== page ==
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United States Department of Agriculture

Agricultural Research Service

Research Project: NUTRITION, IMMUNE SYSTEM ENHANCEMENT, AND PHYSIOLOGY OF AQUATIC ANIMALS

Location: Aquatic Animal Health Research

Title: Interaction between dietary levels of victamin C and E on growth and immune responses in channel catfish, Ictalurus punctatus

Authors
item Aksoy, Mediha
item Lim, Chhorn
item Li, Meng - MISSISSIPPI STATE UNIV.
item Klesius, Phillip

Submitted to: Aquaculture Research
Publication Type: Peer Reviewed Journal
Publication Acceptance Date: February 25, 2008
Publication Date: June 1, 2008
Citation: Aksoy, M., Lim, C.E., Li, M.H., Klesius, P.H. 2008. Interaction between dietary levels of victamin C and E on growth and immune responses in channel catfish, Ictalurus punctatus. Aquaculture Research. 39:1198-1209.

Interpretive Summary: Vitamins C and E, which are very important antioxidants, are dietary essentials for most aquacultured species, including channel catfish. It has also been demonstrated that these vitamins are among the most important nutrients that influence the immune system. Vitamin C functions as a co-enzyme in many enzyme systems for the normal formation of collagen, cartilage and bones, and may be involved in several aspects of lipid metabolism in fish and has been shown to stimulate immune responses. Vitamin E is a constituent of all cellular membranes and is particularly abundant in immune cell membranes. Vitamin E depleted diets have been reported to reduce immune responses in several fish species. This study was conducted to evaluate the effect of dietary levels of vitamin C (0, 100, 2,000 mg/kg diet) and vitamin E (0, 50, 500 mg/kg diet), and their interaction on growth performance, liver contents of vitamins C and E, hematology and immune response of channel catfish. Each diet was fed to juvenile channel catfish in triplicate aquaria to apparent satiation (i.e., until fish no longer accept feed) twice daily for 12 weeks. Result showed that supplementation of 100 mg vitamin C/kg diet was required to prevent classical vitamin C-deficiency symptoms and promote good growth. However, vitamin E content in the basal diet (23.1 mg/kg) was sufficient to promote good growth of channel catfish. In the absence supplemental vitamin C, supplementation of vitamin E protected catfish against classical vitamin C-deficiency symptoms, but this had no effect on growth performance. Liver storage of vitamins C and E increased with increasing dietary levels of each vitamin. Dietary vitamin E levels had no effect on liver vitamin C content, but increasing dietary vitamin C increased liver vitamin E content. Supplementation of both vitamins was required for optimum hematological indices. Some measured immune parameters (serum protein and superoxide anion production) were enhanced by supplementation of vitamin C or E. In the absence of clear cut information and since these vitamins are dietary essential for catfish, supplementation of 100 mg vitamin C and 50 mg vitamin E/kg diet is recommended.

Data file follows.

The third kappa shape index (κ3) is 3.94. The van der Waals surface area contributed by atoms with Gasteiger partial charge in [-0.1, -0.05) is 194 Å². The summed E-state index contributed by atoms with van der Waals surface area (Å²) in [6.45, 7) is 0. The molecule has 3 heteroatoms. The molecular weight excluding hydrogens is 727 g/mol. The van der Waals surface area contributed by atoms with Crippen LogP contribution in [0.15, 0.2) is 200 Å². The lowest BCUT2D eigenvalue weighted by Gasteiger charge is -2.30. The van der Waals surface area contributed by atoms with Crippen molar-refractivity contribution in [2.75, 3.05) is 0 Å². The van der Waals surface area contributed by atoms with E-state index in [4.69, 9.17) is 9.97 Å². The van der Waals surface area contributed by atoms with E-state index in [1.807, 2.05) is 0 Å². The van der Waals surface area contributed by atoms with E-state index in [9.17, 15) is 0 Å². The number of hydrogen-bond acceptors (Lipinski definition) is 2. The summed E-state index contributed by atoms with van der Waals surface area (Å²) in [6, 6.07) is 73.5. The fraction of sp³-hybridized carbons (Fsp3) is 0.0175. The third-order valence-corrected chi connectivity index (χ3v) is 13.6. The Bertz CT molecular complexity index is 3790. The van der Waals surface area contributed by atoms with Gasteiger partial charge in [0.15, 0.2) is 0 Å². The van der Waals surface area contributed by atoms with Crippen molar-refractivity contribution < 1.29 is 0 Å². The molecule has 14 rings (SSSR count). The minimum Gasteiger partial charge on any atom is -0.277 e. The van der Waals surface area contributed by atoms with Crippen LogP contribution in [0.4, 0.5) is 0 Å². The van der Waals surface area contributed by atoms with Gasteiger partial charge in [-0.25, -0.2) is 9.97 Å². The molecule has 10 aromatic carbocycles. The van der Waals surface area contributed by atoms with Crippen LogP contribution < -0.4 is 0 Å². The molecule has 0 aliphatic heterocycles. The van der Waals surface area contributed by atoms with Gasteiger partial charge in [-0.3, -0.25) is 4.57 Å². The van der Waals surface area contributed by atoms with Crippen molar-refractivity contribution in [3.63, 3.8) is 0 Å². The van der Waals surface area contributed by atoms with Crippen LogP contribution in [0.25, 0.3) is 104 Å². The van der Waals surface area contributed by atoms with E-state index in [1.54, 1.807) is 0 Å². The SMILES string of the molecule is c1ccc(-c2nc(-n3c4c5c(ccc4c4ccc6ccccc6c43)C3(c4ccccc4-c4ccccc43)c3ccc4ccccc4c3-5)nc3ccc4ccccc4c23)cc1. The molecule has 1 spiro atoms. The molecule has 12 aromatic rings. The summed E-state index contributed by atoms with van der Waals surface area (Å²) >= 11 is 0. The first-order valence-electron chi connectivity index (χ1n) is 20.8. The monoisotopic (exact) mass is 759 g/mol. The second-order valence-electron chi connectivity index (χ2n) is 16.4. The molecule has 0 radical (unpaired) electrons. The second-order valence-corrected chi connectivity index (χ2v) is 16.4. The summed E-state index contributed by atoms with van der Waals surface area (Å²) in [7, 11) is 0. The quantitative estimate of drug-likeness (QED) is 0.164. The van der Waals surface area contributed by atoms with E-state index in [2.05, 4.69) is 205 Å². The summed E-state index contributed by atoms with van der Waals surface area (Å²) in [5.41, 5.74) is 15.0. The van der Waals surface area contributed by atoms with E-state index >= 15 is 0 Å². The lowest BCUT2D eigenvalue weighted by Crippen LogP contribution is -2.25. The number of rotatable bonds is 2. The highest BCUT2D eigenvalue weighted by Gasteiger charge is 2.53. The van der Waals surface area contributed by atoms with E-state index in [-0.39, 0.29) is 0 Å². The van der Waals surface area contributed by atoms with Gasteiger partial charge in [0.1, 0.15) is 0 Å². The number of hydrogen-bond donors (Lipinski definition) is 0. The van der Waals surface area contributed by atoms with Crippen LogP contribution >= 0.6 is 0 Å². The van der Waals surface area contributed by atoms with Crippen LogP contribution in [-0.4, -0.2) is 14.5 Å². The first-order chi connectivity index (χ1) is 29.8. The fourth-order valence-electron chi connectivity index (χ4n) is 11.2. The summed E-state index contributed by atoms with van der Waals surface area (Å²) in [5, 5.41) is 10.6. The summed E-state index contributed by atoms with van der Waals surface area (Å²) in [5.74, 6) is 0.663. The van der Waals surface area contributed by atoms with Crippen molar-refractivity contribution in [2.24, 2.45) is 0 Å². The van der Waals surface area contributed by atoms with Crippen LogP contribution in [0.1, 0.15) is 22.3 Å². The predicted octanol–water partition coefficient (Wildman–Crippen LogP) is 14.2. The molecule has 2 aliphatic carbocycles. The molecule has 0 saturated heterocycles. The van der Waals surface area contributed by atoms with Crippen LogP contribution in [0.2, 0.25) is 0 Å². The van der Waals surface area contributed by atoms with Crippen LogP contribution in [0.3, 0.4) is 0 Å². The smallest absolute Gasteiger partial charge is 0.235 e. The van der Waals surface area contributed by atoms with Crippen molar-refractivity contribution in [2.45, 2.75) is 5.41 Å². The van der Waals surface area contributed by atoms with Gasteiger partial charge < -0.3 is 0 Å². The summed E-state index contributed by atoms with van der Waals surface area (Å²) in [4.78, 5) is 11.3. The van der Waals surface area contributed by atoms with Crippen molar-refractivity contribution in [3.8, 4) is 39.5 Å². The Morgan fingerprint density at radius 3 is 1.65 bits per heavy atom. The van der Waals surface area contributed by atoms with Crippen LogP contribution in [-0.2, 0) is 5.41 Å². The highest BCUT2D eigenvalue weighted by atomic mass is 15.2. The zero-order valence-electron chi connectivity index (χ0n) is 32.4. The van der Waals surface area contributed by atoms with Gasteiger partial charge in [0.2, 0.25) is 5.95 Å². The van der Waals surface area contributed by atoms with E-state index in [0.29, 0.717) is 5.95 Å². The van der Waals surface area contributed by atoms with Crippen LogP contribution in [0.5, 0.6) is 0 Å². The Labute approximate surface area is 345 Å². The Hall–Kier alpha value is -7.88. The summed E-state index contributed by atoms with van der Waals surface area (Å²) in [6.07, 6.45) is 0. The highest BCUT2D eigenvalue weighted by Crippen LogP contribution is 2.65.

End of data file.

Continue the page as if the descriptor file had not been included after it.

Technical Abstract: This study was conducted to evaluate the effect of dietary levels of vitamins C and E on growth performance, liver contents of vitamins C and E, hematology and immune response of channel catfish, Ictalurus punctatus. A basal practical diet containing 32% protein and 2,900 kcal DE kg-1 was supplemented with three levels of vitamin C (0, 100, 2,000 mg kg-1 diet) and three levels of vitamin E (0, 50, 500 mg kg-1 diet) at each level of vitamin C (3 x 3 factorial experiment). Each diet was fed to juvenile channel catfish in triplicate aquaria to apparent satiation twice daily for 12 weeks. Results indicate that the amount of vitamin E contained in the basal diet (23.1 mg kg-1) was sufficient to promote good growth, feed efficiency and survival of juvenile channel catfish. However, vitamin E supplementation (50-500 mg kg-1 diet) was needed to maintain high levels of white blood cells, hemoglobin, hematocrit and liver vitamin E. Supplementation of vitamin C (100 mg kg-1) to the basal diet containing 10.5 mg kg-1 was required for good growth, feed efficiency, survival and prevention of vertebral deformity. Liver storage of vitamins C and E increased with increasing dietary levels of each vitamin. A dietary vitamin C level of 2000 mg kg-1 was needed for maximum erythropoiesis (erythrocyte count and hemoglobin) and liver storage of both vitamins C and E. Dietary vitamin E levels had no effect on liver vitamin C content, but increasing dietary vitamin C increased liver vitamin E content. Supplementation of 100 mg kg-1of vitamin C was adequate to improve serum protein content and superoxide anion production by leukocytes. Increasing vitamin C level to 2,000 mg kg-1 adversely affected serum protein concentrations. Superoxide anion production was significantly stimulated by supplementation of vitamin E at 500 mg kg-1 diet, but their interaction had no effect on this parameter. Dietary levels of vitamins C or E or their interaction had no effect on macrophage chemotaxis ratio and phagocytosis. The interaction between dietary levels of vitamin C and E had no effect on weight gain, feed efficiency, survival, hemoglobin, hematocrit, liver levels of vitamins C and E and serum protein but significantly affected red blood cell and white blood cell counts.

Last Modified: 9/1/2014
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